October 19, 2022

My Email Subject

It’s Russell Fortmeyer, Global Sustainability Leader at Woods Bagot, with another Not So Much. I just arrived in Australia which has me thinking about endless summer–the annual transition from extreme heat north of the Equator to the impending extreme heat south of it. How do our cities respond?  ​​​​​​​​​​​​

Want to connect while I’m in Australia? Drop me a line here. I’m working from Woods Bagot’s studios in Adelaide, Brisbane, Melbourne, Perth, and Sydney until November.


Woods Bagot’s Over/Under Kiosks along New York City’s South Street Seaport waterfront in Lower Manhattan represent a combination of seasonal and programmatic design strategies that inform the best public spaces—primarily consisting of 150-square-foot spaces for pop-up refreshment stands, they also act as shading and seating. Built with aluminum cylinders and a simple internal structure, the kiosks use formal inventiveness in the design of an intentional urban microclimate, or perhaps even a micro-microclimate of shade done well.  

Over/Under Kiosks, Lower Manhattan, New York. Photo by James Ewing – woodsbagot.com

And shade done well, even when just a tiny intervention, is something anyone who lives in a city these days—most of humanity, in other words—undoubtedly appreciates. The summer that we are leaving behind in the Northern Hemisphere was another one for the record books. Extreme heat, nonstop heat waves, and mega-droughts became everyday headlines for cities as diverse as London, New Delhi, and Vancouver. As I embark on my Australia trip, I ask myself what sort of stories I would want to share with my friends in the Southern Hemisphere as they start drifting into their own version of summer.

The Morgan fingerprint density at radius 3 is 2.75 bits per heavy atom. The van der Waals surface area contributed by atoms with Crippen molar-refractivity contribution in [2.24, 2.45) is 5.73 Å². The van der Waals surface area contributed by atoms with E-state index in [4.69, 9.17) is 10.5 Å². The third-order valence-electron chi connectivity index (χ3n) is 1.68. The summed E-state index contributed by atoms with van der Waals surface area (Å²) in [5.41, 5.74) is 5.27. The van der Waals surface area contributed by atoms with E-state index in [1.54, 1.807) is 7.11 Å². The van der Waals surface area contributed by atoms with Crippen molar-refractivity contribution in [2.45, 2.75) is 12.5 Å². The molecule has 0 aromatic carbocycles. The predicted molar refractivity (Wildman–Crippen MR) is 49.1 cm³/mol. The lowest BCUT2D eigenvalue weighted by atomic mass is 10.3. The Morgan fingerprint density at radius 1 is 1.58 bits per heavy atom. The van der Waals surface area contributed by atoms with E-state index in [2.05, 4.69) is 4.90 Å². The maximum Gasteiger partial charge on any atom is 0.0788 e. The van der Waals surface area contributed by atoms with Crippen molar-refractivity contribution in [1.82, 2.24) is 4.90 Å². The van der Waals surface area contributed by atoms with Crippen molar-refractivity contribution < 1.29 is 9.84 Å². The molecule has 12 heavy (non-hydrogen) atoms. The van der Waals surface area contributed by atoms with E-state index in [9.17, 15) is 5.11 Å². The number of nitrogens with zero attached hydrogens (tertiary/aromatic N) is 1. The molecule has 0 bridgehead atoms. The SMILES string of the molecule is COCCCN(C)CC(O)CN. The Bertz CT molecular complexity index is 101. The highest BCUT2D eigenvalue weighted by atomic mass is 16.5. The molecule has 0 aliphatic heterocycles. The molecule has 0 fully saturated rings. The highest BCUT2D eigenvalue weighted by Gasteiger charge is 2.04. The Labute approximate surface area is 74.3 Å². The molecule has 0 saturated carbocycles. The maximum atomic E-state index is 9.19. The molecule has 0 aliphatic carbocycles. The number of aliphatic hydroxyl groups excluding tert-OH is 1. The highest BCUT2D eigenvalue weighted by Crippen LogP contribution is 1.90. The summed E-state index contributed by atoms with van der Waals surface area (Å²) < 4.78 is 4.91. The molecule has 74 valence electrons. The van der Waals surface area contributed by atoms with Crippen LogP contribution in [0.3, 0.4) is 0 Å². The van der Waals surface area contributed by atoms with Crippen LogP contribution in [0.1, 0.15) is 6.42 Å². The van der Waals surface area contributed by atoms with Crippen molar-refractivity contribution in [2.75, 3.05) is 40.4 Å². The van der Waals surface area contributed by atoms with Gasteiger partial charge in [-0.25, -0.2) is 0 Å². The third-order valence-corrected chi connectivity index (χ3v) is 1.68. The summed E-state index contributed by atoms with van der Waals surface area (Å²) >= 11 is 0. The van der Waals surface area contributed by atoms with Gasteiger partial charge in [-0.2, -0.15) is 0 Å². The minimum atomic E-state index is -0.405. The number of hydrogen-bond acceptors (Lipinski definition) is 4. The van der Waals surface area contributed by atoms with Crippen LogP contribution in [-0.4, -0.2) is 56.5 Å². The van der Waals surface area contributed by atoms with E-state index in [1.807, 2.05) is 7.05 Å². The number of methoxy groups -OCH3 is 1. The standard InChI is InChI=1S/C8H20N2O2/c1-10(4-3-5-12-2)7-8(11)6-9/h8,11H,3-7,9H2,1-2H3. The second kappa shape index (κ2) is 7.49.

Last month when I was visiting New York, we ventured out to the Seaport to take some thermal images of the kiosks to visually document their microclimate contribution. The difference in temperature between unshaded and shaded surfaces is about 10˚C on a relatively mild day in September. While the ambient temperature would remain the same, of course, these surfaces exchange heat with our bodies through a radiant process, which can make us feel warmer. If we are also exposed to direct sun, we are effectively ramping up our heat gain. In the winter, that may be useful, but for me—wearing a light sweater and a jacket to help me layer against variable conditions in New York—I wanted to avoid direct sun as much as possible. There was also the added benefit of reducing glare, or excessive daylight, which I appreciate as a light-sensitive person.

Photo of the author capturing thermal imaging of Woods Bagot’s Over/Under Kiosks in Lower Manhattan, New York. 

Using a relatively reflective material for the cylinders also ensures the kiosks do not unnecessarily absorb more heat than needed, which could then artificially heat up the surrounding boardwalk, even after the sun had gone down. That is a simple explanation for what we call Urban Heat Island (UHI) effect, which is a human-designed problem that is exacerbating the extreme heat conditions that increasingly present serious public health issues for cities.